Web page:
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#2246370 - 12/09/20 09:33 PM Customer is a lender
Anonymous
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Deposit only customer. They lend money to folks to purchase homes and collect payments and payoffs when the people refinance to other lenders. The customer mentioned that they only do this for people that are known or are referrals. What types of implications would there be with banking this customer. They are offering financial services to folks which would mean they are a non-bank financial institution. My other thought is that they need to have a BSA/AML program and designated compliance officer to administer the program and ensure employees are trained. Any other pitfalls with banking this type of customer?

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#2246373 - 12/09/20 10:34 PM Re: Customer is a lender Anonymous
Chuck Copypaste
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Let me quote some RLC at you. This was an answer about banking a third party debt collector, but I think it arguably applies to banking an NBFI/lender too:

"First question I would ask is why is this [new customer] sitting on my doorstep when we are not known for banking such high risk customers. There would be two answers that make sense. one - they are brand new or two - they just got kicked out of their old bank. Both present unacceptable risks even if you do normally bank these sorts of businesses."

https://www.bankersonline.com/forum/ubbthreads.php/topics/2246286/how-would-we-do-this#Post2246286

And if you don't normally bank these sorts of businesses, thus, you lack the knowledge and ability to effectively monitor them, why would you consider accepting them as a new customer?

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#2246375 - 12/09/20 10:49 PM Re: Customer is a lender Anonymous
ACBbank Offline
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ACBbank
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New York City
Any time you're dealing with a business who provides financial services and wants to use your bank you need to be concerned about their AML and Sanctions programs. These relationships can be banked but I wouldn't go near it without knowing how much money you're going to make to offset the compliance costs.
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#2246376 - 12/09/20 11:51 PM Re: Customer is a lender Anonymous
Anonymous
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Original ANON. I understand that these relationships can be difficult and complex. Where does one go to find the best information on how to get good at them? I don't think the customer that we are dealing with are very sophisticated and relatively low on a transactional scale. I know they will look at me cross-eyed when I tell them they are going to need a BSA/AML program with a designated compliance officer and training for their employees. That might make them leave anyway. But if they stay...what else would I have to do? Not only the ins and outs of EDD and that type of thing, but also how do you introduce and implement new types of businesses into your population. Where do you start with policy, assessment, board etc? Is there any guidance out there that navigates one from a bank that is somewhat vanilla to a bank that starts integrating some complexity?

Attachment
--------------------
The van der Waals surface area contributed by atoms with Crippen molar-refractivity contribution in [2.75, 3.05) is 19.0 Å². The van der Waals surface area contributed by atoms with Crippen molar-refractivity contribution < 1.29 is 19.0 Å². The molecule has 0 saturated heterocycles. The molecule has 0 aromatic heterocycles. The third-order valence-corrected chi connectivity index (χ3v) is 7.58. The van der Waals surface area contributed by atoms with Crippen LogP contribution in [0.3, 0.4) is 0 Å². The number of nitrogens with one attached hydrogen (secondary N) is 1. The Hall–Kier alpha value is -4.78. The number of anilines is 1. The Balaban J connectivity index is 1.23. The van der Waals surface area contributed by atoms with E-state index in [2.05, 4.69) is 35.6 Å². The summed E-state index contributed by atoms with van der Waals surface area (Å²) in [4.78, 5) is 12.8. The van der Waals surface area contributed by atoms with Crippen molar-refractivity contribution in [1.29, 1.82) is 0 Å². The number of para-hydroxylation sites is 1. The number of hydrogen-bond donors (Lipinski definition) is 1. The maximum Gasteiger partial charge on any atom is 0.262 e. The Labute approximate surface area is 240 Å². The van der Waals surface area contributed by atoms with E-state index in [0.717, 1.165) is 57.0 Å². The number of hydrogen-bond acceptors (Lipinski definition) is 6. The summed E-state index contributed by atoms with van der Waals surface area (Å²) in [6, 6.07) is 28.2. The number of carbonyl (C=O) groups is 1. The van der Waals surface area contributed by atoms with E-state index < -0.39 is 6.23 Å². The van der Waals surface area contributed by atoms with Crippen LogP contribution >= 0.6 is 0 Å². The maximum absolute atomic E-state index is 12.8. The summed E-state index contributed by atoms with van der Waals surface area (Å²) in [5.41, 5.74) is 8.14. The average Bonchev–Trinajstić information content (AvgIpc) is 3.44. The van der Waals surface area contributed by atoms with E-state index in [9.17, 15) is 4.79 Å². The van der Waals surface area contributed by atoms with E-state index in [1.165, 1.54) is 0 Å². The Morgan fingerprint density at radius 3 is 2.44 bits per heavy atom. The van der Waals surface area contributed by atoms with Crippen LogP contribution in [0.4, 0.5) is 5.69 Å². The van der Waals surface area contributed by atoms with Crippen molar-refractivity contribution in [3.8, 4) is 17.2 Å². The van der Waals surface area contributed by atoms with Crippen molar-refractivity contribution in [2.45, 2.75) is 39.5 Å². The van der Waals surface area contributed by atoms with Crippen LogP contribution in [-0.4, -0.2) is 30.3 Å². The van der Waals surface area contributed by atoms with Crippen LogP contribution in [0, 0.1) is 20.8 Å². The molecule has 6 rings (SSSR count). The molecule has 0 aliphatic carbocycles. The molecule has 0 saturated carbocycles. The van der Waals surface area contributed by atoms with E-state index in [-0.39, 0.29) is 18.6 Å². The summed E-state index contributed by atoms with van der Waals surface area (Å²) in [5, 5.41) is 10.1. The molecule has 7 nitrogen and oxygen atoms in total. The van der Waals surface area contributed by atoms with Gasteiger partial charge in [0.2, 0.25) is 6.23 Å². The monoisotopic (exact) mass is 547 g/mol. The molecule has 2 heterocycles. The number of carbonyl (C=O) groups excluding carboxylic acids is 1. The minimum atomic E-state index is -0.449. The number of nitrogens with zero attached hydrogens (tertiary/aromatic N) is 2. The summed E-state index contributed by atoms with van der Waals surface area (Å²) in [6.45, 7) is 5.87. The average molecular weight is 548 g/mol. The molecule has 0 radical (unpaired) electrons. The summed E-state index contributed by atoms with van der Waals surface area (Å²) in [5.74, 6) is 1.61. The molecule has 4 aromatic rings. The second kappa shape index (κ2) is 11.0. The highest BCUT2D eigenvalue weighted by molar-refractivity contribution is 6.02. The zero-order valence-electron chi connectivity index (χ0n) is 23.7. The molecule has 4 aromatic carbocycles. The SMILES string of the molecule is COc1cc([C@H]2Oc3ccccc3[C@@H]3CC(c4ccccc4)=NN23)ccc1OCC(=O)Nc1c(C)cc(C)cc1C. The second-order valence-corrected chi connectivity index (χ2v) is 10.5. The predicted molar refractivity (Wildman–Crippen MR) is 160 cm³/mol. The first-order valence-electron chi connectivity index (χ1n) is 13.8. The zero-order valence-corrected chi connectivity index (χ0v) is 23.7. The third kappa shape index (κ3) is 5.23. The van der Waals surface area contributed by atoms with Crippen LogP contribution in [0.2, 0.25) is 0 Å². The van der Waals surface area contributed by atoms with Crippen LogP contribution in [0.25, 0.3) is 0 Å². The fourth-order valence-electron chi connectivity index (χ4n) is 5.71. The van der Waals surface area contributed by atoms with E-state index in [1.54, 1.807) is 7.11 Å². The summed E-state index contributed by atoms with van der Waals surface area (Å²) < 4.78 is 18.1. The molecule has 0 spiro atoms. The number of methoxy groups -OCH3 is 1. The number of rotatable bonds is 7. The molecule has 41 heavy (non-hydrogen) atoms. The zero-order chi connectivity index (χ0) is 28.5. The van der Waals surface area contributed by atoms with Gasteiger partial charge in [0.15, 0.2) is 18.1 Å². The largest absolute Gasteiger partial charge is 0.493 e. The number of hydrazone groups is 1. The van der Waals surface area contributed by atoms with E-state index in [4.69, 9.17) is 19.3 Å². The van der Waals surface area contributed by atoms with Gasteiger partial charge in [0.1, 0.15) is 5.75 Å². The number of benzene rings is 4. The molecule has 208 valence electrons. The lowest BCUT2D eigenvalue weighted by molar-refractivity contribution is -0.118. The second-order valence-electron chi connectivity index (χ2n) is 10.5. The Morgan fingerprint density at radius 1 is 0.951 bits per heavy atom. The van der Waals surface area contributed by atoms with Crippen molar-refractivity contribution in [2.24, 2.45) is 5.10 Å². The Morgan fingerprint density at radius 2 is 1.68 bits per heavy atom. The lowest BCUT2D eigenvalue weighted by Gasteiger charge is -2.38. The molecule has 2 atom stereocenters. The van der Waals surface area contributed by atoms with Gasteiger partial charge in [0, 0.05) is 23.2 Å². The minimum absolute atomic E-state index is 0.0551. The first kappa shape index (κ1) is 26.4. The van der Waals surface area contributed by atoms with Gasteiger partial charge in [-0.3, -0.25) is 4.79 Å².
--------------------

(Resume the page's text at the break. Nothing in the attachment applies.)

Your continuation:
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#2246378 - 12/10/20 01:08 PM Re: Customer is a lender Anonymous
rlcarey Offline
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rlcarey
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Galveston, TX
So they are a private hard money lender. How large is their portfolio? Are they lending a total of $1MM of their own money or they have a large portfolio with outside investors? If they have outside investors, then your risks increase exponentially, as then they would need to know how their investors generated those investment funds. Are they doing this personally or under a business entity? The very least I would be looking for would be their balance sheet and income/expense statements before further consideration.
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#2246388 - 12/10/20 03:31 PM Re: Customer is a lender Anonymous
Anonymous
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Original Anon- Thank you for providing those questions. The FFIEC BSA Examination manual does indicate that banks are not the de facto regulator, but what must we be looking for as far as red flags for this type of business. Are there any reputable resources that I can research and create some kind of framework around this type of customer?

Then one must also consider communications with senior management/board and policy implications. We have NBFIs addressed in our risk assessment which includes mitigating controls of CDD and EDD, ongoing monitoring etc, but would we go as far as letting the board or a committee of the board know that we have a customer of this type? Should board approval be obtained prior to onboarding a customer of this type? My thought is that this is a one-off situation and will not seek additional customers of this type.